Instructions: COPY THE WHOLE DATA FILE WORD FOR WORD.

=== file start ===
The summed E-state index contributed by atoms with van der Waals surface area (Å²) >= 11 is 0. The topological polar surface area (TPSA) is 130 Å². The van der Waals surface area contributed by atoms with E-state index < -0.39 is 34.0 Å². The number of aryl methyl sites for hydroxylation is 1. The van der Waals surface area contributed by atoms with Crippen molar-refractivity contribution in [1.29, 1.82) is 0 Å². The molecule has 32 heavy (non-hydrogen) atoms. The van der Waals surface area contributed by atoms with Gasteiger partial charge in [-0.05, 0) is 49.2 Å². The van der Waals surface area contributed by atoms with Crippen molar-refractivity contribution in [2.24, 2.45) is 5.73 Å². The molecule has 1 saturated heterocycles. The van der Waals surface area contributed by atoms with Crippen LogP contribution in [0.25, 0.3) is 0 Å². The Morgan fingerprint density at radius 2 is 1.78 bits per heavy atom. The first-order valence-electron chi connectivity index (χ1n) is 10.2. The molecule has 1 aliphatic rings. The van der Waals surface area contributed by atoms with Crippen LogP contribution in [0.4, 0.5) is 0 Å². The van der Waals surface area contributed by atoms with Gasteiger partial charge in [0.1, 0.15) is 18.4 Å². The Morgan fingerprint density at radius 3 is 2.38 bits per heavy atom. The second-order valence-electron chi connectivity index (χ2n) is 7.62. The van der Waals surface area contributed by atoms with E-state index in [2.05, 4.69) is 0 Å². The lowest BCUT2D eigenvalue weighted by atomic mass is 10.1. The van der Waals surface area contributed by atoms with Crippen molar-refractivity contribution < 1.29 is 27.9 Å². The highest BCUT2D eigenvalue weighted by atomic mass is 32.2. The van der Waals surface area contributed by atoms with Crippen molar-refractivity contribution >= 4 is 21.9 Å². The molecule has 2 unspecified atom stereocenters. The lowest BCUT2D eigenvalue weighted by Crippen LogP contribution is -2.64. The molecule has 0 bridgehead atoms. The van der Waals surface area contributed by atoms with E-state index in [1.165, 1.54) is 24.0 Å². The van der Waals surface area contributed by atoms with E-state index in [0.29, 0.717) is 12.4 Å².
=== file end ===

The summed E-state index contributed by atoms with van der Waals surface area (Å²) >= 11 is 0. The topological polar surface area (TPSA) is 130 Å². The van der Waals surface area contributed by atoms with E-state index < -0.39 is 34.0 Å². The number of aryl methyl sites for hydroxylation is 1. The van der Waals surface area contributed by atoms with Crippen molar-refractivity contribution in [1.29, 1.82) is 0 Å². The molecule has 32 heavy (non-hydrogen) atoms. The van der Waals surface area contributed by atoms with Gasteiger partial charge in [-0.05, 0) is 49.2 Å². The van der Waals surface area contributed by atoms with Crippen molar-refractivity contribution in [2.24, 2.45) is 5.73 Å². The molecule has 1 saturated heterocycles. The van der Waals surface area contributed by atoms with Crippen LogP contribution in [0.25, 0.3) is 0 Å². The Morgan fingerprint density at radius 2 is 1.78 bits per heavy atom. The first-order valence-electron chi connectivity index (χ1n) is 10.2. The molecule has 1 aliphatic rings. The van der Waals surface area contributed by atoms with Crippen LogP contribution in [0.4, 0.5) is 0 Å². The van der Waals surface area contributed by atoms with Gasteiger partial charge in [0.1, 0.15) is 18.4 Å². The Morgan fingerprint density at radius 3 is 2.38 bits per heavy atom. The second-order valence-electron chi connectivity index (χ2n) is 7.62. The van der Waals surface area contributed by atoms with E-state index in [2.05, 4.69) is 0 Å². The lowest BCUT2D eigenvalue weighted by atomic mass is 10.1. The van der Waals surface area contributed by atoms with Crippen molar-refractivity contribution < 1.29 is 27.9 Å². The highest BCUT2D eigenvalue weighted by atomic mass is 32.2. The van der Waals surface area contributed by atoms with Crippen molar-refractivity contribution >= 4 is 21.9 Å². The molecule has 2 unspecified atom stereocenters. The lowest BCUT2D eigenvalue weighted by Crippen LogP contribution is -2.64. The molecule has 0 bridgehead atoms. The van der Waals surface area contributed by atoms with E-state index in [1.165, 1.54) is 24.0 Å². The van der Waals surface area contributed by atoms with E-state index in [0.29, 0.717) is 12.4 Å².